COVID 19 has caused a big economic crash since Feb. 20, with stocks dropping about 25 percent in value over a five week period. Unemployment has jumped from 3.5 percent to 5.5 percent in that period, an increase of 63 percent and a record 3.3 million people filed for unemployment benefits.
We all know about the new pandemic of COVID-19, more commonly known as Coronavirus, and how we are supposed to maintain social distance, wash our hands and avoid crowded spaces. But how does a virus like COVID-19 affect the American economy and the global economy?
“People aren’t going out and spending money on the things they usually would. Even if it lasts a couple months, it will still be devastating in terms of job losses which would further the recession we are in,” said economics teacher Eric Bahm.
We can see that as recently as March 17, the Federal Reserve announced it was going to cut the federal funds rate by 1 percent to a range between 0 percent to 0.25 percent, which would ultimately lower the interest rate to consumers. In addition to low interest rates, we can also see that gas prices have been dropping in California to approximately $3 per gallon, compared to over $4 per gallon six months ago.
Although Congress and Trump agreed on a $2.2 trillion stimulus package on March 26 to try to jump start the economy, time will tell whether the payments to businesses and to most American workers, who will get $1,200 each, will be enough to lift up the American economy to where it was pre-COVID-19.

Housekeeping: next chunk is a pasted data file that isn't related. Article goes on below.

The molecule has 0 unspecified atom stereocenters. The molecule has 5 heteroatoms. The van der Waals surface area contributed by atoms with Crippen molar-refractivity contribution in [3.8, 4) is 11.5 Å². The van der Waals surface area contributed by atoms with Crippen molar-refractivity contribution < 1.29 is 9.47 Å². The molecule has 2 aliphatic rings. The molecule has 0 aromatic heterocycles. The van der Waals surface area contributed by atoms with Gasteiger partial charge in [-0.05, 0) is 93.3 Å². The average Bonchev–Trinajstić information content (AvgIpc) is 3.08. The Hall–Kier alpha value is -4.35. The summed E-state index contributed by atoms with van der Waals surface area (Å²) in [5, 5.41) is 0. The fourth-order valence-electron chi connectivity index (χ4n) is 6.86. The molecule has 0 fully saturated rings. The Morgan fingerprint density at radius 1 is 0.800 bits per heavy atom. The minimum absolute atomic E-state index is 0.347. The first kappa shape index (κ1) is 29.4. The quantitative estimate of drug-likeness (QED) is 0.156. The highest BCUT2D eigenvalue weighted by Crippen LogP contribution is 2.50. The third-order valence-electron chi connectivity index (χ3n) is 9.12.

“The very loose fiscal and monetary policies that the government is partaking in is creating a huge deficit and will leave us very little room to maneuver in the future,” said economics teacher David Roth-Rossi.
With more and more of America’s working force being sent home as more jobs are considered a “non essential activity,” we have seen an increase in aggregate demand as people start to stockpile and hoard their supplies. Currently, the most desirable supplies are toilet paper, paper towels, hand sanitizer and cleaning wipes, followed by bread, canned food, beans and pasta products. Grocery stores are limiting quantities of dried and canned goods, cleaning supplies and paper products – if you can find them!
In February, the US economy looked very different, with low unemployment rates, low tax rates, and a very foreseeable future growth for the U.S. economy. The global economy may not be as strong as the U.S. economy, but it has been holding its own for the time being. However, the current pandemic is creating economic havoc around the world as stores and restaurants close, airlines reduce their flight schedules and manufacturers shut their factories globally.
As a result, COVID-19 and the government’s economic response to it is propelling the economy towards a deeper recession. This is best seen through changes in the stock market, which saw the Dow Jones Index dropping 2,300 points just in March alone, the biggest drop since the 1980s.
The true economic impact of COVID-19 will only be seen once the pandemic has ended and global economies reopen to pre-virus status. It’s too early to tell how the U.S. economy will fare as manufacturers may struggle to fulfill orders and many small businesses and entrepreneurs may be forced to shut their businesses for good.
However, one thing is for certain: COVID-19 will undeniably cause a detrimental impact to the near and long-term future growth of not only the U.S. economy, but the world’s economy as a whole.